Television studios are set up for broadcasting. Most homes are not. You can, however, easily adapt your home by looking to the TV studio for guidance. Here are some tips to improve your setup, with Amazon links to some recommended products to save you time. You do not need all of these items, but choosing the right ones for your setup can greatly enhance the quality of your live interview.


Many laptops or desktop computers have a built in camera. But just because your computer has a camera, doesn’t mean that is the camera you should use.

You can buy an external webcam which gives you a better quality image. For example, the Logitech C920 HD is a very good webcam at an affordable price, which is also easy to transport and mount on a tripod or on your computer.

You might consider using your smartphone’s built-in camera. Sometimes these are actually better than the cameras in computers. For example, the latest iPhone camera is excellent for video calls.

If you think you might need to do broadcast interviews while you are out and about, or from different locations, then the smartphone solution might be best.

If you use a smartphone, always turn it on its side to make the image wider than it is tall, just like a TV image. 


Your camera should be level with your eyes — no lower, no higher. It should be pointing directly at you so don’t tilt it up or down. If it needs to move up or down, use a stand or tripod to adjust its level.


If you are using the built in camera in your computer, phone or tablet, then elevate the entire setup to get it to the right level. An adjustable laptop stand can help. By all means, get creative and use whatever you have to hand: a shoebox, or maybe a pile of books. But remember, no tilting!

You can also mount the camera on a simple, mini fold-up light stand which sits on your desktop, or use a tabletop tripod.

If you’re using your phone or tablet instead of a computer, you will need an adjustable floor stand to hold it.  


In TV studios they have big lights. At home, we don’t tend to. The easiest light source you can use is natural daylight, especially on a cloudy day when there won’t be sharp shadows. So if your interview is during the daytime, try to sit with a window directly in front of you. Try to avoid having a window behind you, as you will look too dark in comparison.

If you can, consider adding artificial lights. Often the lights in our homes are down lights, attached to the ceiling — they light us from above. This can create undesirable shadows on the face. Adding some cheap and simple LED photography lights on mini light stands  directly in front of you at eye-level, can make all the difference. If they are dimmable, you can get the levels just right.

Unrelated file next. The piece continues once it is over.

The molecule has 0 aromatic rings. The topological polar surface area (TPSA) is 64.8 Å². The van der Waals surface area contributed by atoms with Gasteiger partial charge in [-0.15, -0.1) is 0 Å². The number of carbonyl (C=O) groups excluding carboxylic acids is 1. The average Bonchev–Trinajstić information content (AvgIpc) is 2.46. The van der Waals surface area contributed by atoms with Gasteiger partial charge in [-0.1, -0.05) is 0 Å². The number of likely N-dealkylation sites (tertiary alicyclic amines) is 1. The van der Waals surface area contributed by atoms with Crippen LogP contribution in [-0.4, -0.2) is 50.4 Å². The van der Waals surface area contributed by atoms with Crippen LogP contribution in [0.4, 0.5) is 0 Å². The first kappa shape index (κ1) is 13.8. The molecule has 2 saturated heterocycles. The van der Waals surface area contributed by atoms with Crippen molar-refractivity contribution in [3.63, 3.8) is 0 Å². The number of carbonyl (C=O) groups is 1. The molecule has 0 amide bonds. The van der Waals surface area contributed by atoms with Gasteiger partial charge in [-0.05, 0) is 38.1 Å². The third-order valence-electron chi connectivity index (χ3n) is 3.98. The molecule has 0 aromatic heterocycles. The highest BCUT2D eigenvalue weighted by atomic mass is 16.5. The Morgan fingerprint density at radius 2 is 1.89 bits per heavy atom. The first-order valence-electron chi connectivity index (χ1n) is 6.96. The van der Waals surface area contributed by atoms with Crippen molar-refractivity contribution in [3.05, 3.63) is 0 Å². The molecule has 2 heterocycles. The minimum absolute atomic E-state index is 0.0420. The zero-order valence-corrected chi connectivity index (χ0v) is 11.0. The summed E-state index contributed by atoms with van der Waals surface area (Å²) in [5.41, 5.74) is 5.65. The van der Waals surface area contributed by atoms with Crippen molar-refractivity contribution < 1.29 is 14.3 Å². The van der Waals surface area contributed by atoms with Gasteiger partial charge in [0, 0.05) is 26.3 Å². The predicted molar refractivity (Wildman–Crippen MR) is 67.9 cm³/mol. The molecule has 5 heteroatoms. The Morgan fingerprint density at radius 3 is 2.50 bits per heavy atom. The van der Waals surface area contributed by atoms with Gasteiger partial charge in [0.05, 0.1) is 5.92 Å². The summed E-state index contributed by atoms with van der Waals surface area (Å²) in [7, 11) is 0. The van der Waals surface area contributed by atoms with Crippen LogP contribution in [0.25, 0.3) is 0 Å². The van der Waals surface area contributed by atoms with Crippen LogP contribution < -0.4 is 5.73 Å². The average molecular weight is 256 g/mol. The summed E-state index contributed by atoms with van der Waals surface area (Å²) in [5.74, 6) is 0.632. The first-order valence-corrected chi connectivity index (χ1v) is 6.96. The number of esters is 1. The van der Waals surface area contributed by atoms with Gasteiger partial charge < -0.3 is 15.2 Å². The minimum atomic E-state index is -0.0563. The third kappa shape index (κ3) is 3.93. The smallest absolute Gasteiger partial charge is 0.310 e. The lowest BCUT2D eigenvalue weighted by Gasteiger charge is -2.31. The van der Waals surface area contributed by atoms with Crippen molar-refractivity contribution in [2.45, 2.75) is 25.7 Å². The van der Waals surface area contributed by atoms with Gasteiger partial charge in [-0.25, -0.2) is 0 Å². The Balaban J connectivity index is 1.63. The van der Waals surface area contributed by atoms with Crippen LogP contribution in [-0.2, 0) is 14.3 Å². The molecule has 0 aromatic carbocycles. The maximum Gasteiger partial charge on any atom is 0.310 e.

Try to avoid creating shadows behind you or on your face and body.


Most people make the mistake of relying on their computer’s built in microphone. But in a TV studio, they clip a mic directly onto your clothes, or place a larger mic just in front of you. So you should do the same at home to improve your sound quality.


It’s best if you wear some sort of in-ear monitor rather than using the computer’s loudspeakers. You can use normal headphones with a long wire (or an extension wire), or a special hidden earpiece that fits into your ear and wraps behind it. A more expensive version can also double up as headphones which you can use at other times to listen to music. Hide the wire behind your head and keep it out of view.

Using a simple clip mic is a good option. Place it around 6 inches away from your mouth, usually on your lapel or the upper part of your shirt. Make sure you run the wire back to the computer in such a way that it isn’t visible.

If you want to spend a bit more in order to get much better sound, you could opt for a fixed mic on a stand. Position it in front of you, but just out of the shot, at around your tummy level. This will also require an audio interface between your computer and the mic, and you will also need to buy a mic cable.

If you are using your smartphone or tablet for the Skype connection, you will need to use headphones with a built in microphone. For a professional look, you should consider an iRig, which plugs into your phone to let you use a separate microphone and earphone.


Perhaps the most obvious thing to think about is what is actually in your frame. You need to be front and centre, with your head positioned near the top of the frame (not in the centre). Your Shoulders and your chest ought to be visible, too. Frame yourself as in the image, with your body in the middle third of the frame, and your nose roughly a third of the way from the top of the frame. 

But what’s behind you? Thee days, viewers are often looking over your shoulder to see what’s on your shelves, or what you might have lying about in the room. So consider a custom background. You can choose from several different bookshelf options, or a living room view. These dye-sublimation printed fabric backdrops are easy to assemble. The frame is made of light weight aluminium tubes, and the sturdy feet hold it in place. Then you slide the fabric tube over the frame and it will stretch completely flat with no creases. Because it’s made of fabric, it won't reflect light, so it’ll look great on screen.


Make sure you adjust the camera to be pointing directly at you, at eye level. Keep it dead straight, and move it just far enough away from you to ensure the entire width of the background is in view, but without revealing the edges.



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